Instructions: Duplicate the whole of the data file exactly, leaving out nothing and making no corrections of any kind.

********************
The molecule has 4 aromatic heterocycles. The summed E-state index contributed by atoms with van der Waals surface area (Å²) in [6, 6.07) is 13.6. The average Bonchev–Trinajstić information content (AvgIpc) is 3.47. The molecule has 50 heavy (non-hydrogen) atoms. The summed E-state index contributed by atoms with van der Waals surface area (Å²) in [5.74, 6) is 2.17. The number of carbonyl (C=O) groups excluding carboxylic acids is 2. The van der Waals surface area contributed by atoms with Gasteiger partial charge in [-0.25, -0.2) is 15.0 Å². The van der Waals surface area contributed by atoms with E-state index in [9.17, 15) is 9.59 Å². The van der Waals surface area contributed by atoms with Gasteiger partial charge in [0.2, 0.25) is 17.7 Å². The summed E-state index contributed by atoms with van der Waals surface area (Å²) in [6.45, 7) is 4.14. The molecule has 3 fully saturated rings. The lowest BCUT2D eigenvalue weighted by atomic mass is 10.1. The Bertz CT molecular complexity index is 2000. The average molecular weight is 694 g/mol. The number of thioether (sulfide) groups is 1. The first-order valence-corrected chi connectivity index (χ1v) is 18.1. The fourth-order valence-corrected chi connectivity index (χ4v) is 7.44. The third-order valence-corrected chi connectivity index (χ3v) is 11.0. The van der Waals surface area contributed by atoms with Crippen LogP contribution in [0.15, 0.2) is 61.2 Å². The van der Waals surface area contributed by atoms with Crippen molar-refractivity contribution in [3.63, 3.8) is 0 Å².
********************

The molecule has 4 aromatic heterocycles. The summed E-state index contributed by atoms with van der Waals surface area (Å²) in [6, 6.07) is 13.6. The average Bonchev–Trinajstić information content (AvgIpc) is 3.47. The molecule has 50 heavy (non-hydrogen) atoms. The summed E-state index contributed by atoms with van der Waals surface area (Å²) in [5.74, 6) is 2.17. The number of carbonyl (C=O) groups excluding carboxylic acids is 2. The van der Waals surface area contributed by atoms with Gasteiger partial charge in [-0.25, -0.2) is 15.0 Å². The van der Waals surface area contributed by atoms with E-state index in [9.17, 15) is 9.59 Å². The van der Waals surface area contributed by atoms with Gasteiger partial charge in [0.2, 0.25) is 17.7 Å². The summed E-state index contributed by atoms with van der Waals surface area (Å²) in [6.45, 7) is 4.14. The molecule has 3 fully saturated rings. The lowest BCUT2D eigenvalue weighted by atomic mass is 10.1. The Bertz CT molecular complexity index is 2000. The average molecular weight is 694 g/mol. The number of thioether (sulfide) groups is 1. The first-order valence-corrected chi connectivity index (χ1v) is 18.1. The fourth-order valence-corrected chi connectivity index (χ4v) is 7.44. The third-order valence-corrected chi connectivity index (χ3v) is 11.0. The van der Waals surface area contributed by atoms with Crippen LogP contribution in [0.15, 0.2) is 61.2 Å². The van der Waals surface area contributed by atoms with Crippen molar-refractivity contribution in [3.63, 3.8) is 0 Å².